Those 20+ year old power plants??? Grandfathered through every single fucking EPA rule since Nixon himself. Except the damn mercury. So don’t you bloody well say that the EPA hates coal. The EPA hasn’t fucking regulated the polluters that are killing my city. Hasn’t been able to.

    Coal Plants are fucking fine and dandy — so long as they use the environmental scrubbers and all of that. 20+ year old plants that have been grandfathered produce so much carbon monoxide they set people’s carbon monoxide detectors off inside their house, sometimes. And then the fire department needs to go to 30+ houses to say “the air’s bad outside. thanks for calling us anyhow.”

    And we haven’t even touched the sulphur. Know how bad that is? Can’t exercise on a bad air day, or you will have 20 year olds passing out from the fumes.

    You are telling me that you would rather have cheap coal (rather than cheap gas, get real.) than have my husband be alive in 10 years. Pardon me if my calculus is a little different than yours.

    And, last I checked, you don’t live here. I invite you to spend some time up here before you say one more red word. People report being allergic to the air up here — in their medical records.Report

    • Avatar Michael Cain says:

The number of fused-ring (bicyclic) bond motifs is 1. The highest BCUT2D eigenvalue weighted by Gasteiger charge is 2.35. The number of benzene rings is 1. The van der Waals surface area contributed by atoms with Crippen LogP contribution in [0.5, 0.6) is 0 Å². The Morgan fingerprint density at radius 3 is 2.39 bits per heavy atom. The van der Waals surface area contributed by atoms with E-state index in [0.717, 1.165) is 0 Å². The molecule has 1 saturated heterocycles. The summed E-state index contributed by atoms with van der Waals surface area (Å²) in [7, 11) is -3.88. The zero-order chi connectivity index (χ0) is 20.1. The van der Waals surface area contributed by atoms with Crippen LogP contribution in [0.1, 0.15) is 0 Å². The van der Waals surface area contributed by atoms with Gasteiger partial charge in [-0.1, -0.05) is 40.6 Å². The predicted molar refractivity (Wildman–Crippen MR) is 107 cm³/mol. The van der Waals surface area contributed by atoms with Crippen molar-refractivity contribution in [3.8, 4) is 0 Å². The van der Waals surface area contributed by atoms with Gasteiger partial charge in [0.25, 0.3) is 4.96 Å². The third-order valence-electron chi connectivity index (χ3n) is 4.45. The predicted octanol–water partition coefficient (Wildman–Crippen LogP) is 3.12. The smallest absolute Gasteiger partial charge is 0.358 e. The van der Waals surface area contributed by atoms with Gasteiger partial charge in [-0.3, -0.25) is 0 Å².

Coal Plants are fucking fine and dandy — so long as they use the environmental scrubbers and all of that. 20+ year old plants that have been grandfathered produce so much carbon monoxide they set people’s carbon monoxide detectors off inside their house, sometimes.

      Another reason to live where I do. In the last 10-12 years, state government in Colorado has (sometimes taking the lead, sometimes dragged kicking and screaming by the citizens): (1) allowed construction of a new 766 MW coal-fired unit, but required that all three units at the site be equipped with state-of-the-art emissions controls; (2) required decommissioning of 900 MW of old coal-fired capacity (or conversion to natural gas); (3) required emissions controls be added to several other older coal-fired plants; (4) put in a serious renewable energy requirement which is being met by a number of shiny new wind farms.

      We have some advantages, not least of which is being sufficiently isolated from other population centers that we don’t have to have an ISO running things. The two big non-municipal utilities in the region are therefore free to sign long-term contracts with the wind farms to take all the wind power available, when it’s available, and throttle back other sources as necessary. Under that type of arrangement, both Xcel and Tri-State claim that they can buy power from independently-owned wind farms at a cost lower than generating it themselves from new natural-gas-fired plants. Xcel has had a few nighttime hours when they’ve met over 50% of total demand with wind. That will become more common as more wind farms come online.